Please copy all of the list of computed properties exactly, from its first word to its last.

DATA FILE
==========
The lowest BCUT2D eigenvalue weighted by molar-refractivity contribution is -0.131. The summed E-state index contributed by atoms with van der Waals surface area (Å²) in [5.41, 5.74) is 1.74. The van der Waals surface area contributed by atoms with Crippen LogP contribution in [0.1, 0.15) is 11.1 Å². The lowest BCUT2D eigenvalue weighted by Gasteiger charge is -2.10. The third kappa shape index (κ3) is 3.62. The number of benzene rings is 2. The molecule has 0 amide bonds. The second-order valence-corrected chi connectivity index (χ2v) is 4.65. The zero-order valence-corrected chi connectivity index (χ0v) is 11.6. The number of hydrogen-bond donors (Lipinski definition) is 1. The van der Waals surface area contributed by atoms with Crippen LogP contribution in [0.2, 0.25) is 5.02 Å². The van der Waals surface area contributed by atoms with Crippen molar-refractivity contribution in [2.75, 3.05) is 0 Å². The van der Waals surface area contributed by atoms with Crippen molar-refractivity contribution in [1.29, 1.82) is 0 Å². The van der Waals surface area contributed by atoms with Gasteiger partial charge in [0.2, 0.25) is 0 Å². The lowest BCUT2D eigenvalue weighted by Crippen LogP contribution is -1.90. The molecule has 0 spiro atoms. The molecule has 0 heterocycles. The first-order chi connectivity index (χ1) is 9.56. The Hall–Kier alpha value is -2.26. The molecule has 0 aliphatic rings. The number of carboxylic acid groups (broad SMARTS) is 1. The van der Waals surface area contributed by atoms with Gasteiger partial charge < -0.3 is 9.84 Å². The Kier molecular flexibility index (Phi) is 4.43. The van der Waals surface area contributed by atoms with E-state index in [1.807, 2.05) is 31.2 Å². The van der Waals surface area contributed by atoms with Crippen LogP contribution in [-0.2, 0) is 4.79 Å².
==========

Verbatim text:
The lowest BCUT2D eigenvalue weighted by molar-refractivity contribution is -0.131. The summed E-state index contributed by atoms with van der Waals surface area (Å²) in [5.41, 5.74) is 1.74. The van der Waals surface area contributed by atoms with Crippen LogP contribution in [0.1, 0.15) is 11.1 Å². The lowest BCUT2D eigenvalue weighted by Gasteiger charge is -2.10. The third kappa shape index (κ3) is 3.62. The number of benzene rings is 2. The molecule has 0 amide bonds. The second-order valence-corrected chi connectivity index (χ2v) is 4.65. The zero-order valence-corrected chi connectivity index (χ0v) is 11.6. The number of hydrogen-bond donors (Lipinski definition) is 1. The van der Waals surface area contributed by atoms with Crippen LogP contribution in [0.2, 0.25) is 5.02 Å². The van der Waals surface area contributed by atoms with Crippen molar-refractivity contribution in [2.75, 3.05) is 0 Å². The van der Waals surface area contributed by atoms with Crippen molar-refractivity contribution in [1.29, 1.82) is 0 Å². The van der Waals surface area contributed by atoms with Gasteiger partial charge in [0.2, 0.25) is 0 Å². The lowest BCUT2D eigenvalue weighted by Crippen LogP contribution is -1.90. The molecule has 0 spiro atoms. The molecule has 0 heterocycles. The first-order chi connectivity index (χ1) is 9.56. The Hall–Kier alpha value is -2.26. The molecule has 0 aliphatic rings. The number of carboxylic acid groups (broad SMARTS) is 1. The van der Waals surface area contributed by atoms with Gasteiger partial charge < -0.3 is 9.84 Å². The Kier molecular flexibility index (Phi) is 4.43. The van der Waals surface area contributed by atoms with E-state index in [1.807, 2.05) is 31.2 Å². The van der Waals surface area contributed by atoms with Crippen LogP contribution in [-0.2, 0) is 4.79 Å².